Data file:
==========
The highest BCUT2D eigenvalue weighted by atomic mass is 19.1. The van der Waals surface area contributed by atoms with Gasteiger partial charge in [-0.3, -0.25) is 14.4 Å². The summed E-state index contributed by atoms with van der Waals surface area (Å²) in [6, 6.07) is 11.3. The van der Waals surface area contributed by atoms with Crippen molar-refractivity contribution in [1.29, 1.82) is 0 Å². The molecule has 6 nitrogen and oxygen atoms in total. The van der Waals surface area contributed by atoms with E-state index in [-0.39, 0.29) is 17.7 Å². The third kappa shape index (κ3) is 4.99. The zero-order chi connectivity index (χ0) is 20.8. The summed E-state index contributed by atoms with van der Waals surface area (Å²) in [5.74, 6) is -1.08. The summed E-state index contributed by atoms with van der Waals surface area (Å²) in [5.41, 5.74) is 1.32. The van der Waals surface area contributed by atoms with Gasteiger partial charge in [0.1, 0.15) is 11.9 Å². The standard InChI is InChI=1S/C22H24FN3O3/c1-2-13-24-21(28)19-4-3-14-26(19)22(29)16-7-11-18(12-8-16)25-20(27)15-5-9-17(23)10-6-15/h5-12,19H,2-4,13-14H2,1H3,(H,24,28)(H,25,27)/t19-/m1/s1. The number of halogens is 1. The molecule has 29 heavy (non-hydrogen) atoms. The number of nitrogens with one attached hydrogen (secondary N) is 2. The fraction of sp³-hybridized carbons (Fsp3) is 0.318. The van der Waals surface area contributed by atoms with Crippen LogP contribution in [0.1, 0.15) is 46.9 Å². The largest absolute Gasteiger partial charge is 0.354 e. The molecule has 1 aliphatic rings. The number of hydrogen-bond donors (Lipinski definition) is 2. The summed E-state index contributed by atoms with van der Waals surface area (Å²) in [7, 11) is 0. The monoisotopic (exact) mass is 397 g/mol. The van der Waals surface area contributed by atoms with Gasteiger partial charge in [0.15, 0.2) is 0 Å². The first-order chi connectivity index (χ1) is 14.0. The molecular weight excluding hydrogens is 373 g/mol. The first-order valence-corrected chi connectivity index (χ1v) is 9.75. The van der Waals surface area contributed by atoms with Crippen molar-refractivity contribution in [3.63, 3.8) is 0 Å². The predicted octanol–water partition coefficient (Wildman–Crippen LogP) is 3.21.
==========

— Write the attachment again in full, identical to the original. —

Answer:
The highest BCUT2D eigenvalue weighted by atomic mass is 19.1. The van der Waals surface area contributed by atoms with Gasteiger partial charge in [-0.3, -0.25) is 14.4 Å². The summed E-state index contributed by atoms with van der Waals surface area (Å²) in [6, 6.07) is 11.3. The van der Waals surface area contributed by atoms with Crippen molar-refractivity contribution in [1.29, 1.82) is 0 Å². The molecule has 6 nitrogen and oxygen atoms in total. The van der Waals surface area contributed by atoms with E-state index in [-0.39, 0.29) is 17.7 Å². The third kappa shape index (κ3) is 4.99. The zero-order chi connectivity index (χ0) is 20.8. The summed E-state index contributed by atoms with van der Waals surface area (Å²) in [5.74, 6) is -1.08. The summed E-state index contributed by atoms with van der Waals surface area (Å²) in [5.41, 5.74) is 1.32. The van der Waals surface area contributed by atoms with Gasteiger partial charge in [0.1, 0.15) is 11.9 Å². The standard InChI is InChI=1S/C22H24FN3O3/c1-2-13-24-21(28)19-4-3-14-26(19)22(29)16-7-11-18(12-8-16)25-20(27)15-5-9-17(23)10-6-15/h5-12,19H,2-4,13-14H2,1H3,(H,24,28)(H,25,27)/t19-/m1/s1. The number of halogens is 1. The molecule has 29 heavy (non-hydrogen) atoms. The number of nitrogens with one attached hydrogen (secondary N) is 2. The fraction of sp³-hybridized carbons (Fsp3) is 0.318. The van der Waals surface area contributed by atoms with Crippen LogP contribution in [0.1, 0.15) is 46.9 Å². The largest absolute Gasteiger partial charge is 0.354 e. The molecule has 1 aliphatic rings. The number of hydrogen-bond donors (Lipinski definition) is 2. The summed E-state index contributed by atoms with van der Waals surface area (Å²) in [7, 11) is 0. The monoisotopic (exact) mass is 397 g/mol. The van der Waals surface area contributed by atoms with Gasteiger partial charge in [0.15, 0.2) is 0 Å². The first-order chi connectivity index (χ1) is 14.0. The molecular weight excluding hydrogens is 373 g/mol. The first-order valence-corrected chi connectivity index (χ1v) is 9.75. The van der Waals surface area contributed by atoms with Crippen molar-refractivity contribution in [3.63, 3.8) is 0 Å². The predicted octanol–water partition coefficient (Wildman–Crippen LogP) is 3.21.